Microsoft sues Feds over secret customer data search, hopes to find middle ground

by Madalina Dinita
Madalina Dinita
Madalina Dinita
Windows & Software Expert
Madalina has been a Windows fan ever since she got her hands on her first Windows XP computer. She is interested in all things technology, especially emerging technologies... read more
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Lately, we’ve been heavily reporting about the recent wave of lawsuits against Microsoft over the Windows 10 forced upgrade. Long story short: Microsoft lost a Windows 10 upgrade lawsuit and had to pay $10,000 in damages, and it appears this trial encouraged NY’s Attorney General to open a new case on the matter after having received a series of user complaints.

We thought it would be a good idea to present you a different perspective on the lawsuits Microsoft is involved in. Did you know that in the past three years, the tech giant has filed four lawsuits against the US government, challenging law-enforcement efforts to search customer data on its servers?

Microsoft has already been criticized by users for its privacy policy and has even been accused of spying on its customers. However, little do users know about Microsoft’s commitment to protect their private data.

The tech giant often receives federal demands for customer information, such as the content of emails, that include strict orders stopping the company from informing the customers the government looked at their data. Microsoft doesn’t like that and has long contested such government orders.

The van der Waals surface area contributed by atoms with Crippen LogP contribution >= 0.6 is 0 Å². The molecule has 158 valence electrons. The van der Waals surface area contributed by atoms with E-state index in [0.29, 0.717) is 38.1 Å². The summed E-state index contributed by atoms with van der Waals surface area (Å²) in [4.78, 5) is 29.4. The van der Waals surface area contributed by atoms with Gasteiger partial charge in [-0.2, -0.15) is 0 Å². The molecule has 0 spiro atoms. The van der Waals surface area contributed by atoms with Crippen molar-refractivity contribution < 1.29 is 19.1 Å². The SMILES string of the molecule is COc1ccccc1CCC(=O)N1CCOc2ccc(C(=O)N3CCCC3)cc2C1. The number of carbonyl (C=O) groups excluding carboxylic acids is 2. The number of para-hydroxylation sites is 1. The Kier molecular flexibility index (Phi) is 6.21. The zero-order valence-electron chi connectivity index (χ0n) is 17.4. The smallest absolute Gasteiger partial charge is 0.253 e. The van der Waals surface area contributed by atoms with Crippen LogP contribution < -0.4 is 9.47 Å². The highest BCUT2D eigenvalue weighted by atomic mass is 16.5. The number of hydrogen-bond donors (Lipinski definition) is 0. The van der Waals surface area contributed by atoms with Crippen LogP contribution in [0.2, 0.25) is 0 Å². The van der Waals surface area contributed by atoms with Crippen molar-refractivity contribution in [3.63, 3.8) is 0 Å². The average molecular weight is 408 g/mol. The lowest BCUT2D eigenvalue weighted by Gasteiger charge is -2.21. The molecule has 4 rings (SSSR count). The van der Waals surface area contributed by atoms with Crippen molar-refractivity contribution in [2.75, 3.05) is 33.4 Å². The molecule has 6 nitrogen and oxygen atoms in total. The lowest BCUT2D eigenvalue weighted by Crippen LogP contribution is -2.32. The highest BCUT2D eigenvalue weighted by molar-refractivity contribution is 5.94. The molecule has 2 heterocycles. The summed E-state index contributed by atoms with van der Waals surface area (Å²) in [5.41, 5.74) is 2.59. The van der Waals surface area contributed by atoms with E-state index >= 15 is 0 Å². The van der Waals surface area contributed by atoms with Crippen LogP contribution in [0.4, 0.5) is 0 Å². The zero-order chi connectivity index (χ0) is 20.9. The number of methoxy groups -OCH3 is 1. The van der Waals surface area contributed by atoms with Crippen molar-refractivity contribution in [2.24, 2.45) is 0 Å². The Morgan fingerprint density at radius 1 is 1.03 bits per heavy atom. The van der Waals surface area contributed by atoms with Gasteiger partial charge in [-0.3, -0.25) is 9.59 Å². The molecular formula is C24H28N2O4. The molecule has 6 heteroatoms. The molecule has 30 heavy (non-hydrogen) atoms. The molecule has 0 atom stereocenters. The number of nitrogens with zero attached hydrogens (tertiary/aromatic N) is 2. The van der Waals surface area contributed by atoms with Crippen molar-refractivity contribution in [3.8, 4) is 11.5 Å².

The Redmont giant’s goal is to actually find some middle ground when it comes to using private user information. On the one hand, law enforcement agencies criticize Microsoft’s stance and accuse the company of hampering criminal investigations. On the other hand, activists have taken Microsoft’s side, worried about government’s intrusion into its citizen’s lives.

Microsoft’s president and chief legal officer Brad Smith recently revealed that he has the support of the whole company about these lawsuits, explaining that these indefinite gag orders breach Microsoft’s First Amendment right to inform customers about searches of their files. He also added that secret searches violate the Fourth Amendment, which require the government to inform people when their property is being searched or seized.

These suits have all involved situations where we’ve felt that the company’s business and the interests of our customers were at stake around security and privacy. They also involved important issues of principle, including the right of people to know what the government is doing in certain circumstances.

Microsoft is willing to cooperate with the government and allow law enforcement agencies to access user information if necessary. The tech giant provided the government with vital information when requested to do so following the Paris attacks from last November, as “there are days when people’s lives are at stake. And on those days it is our job to work hard to serve the public in this broad way.”


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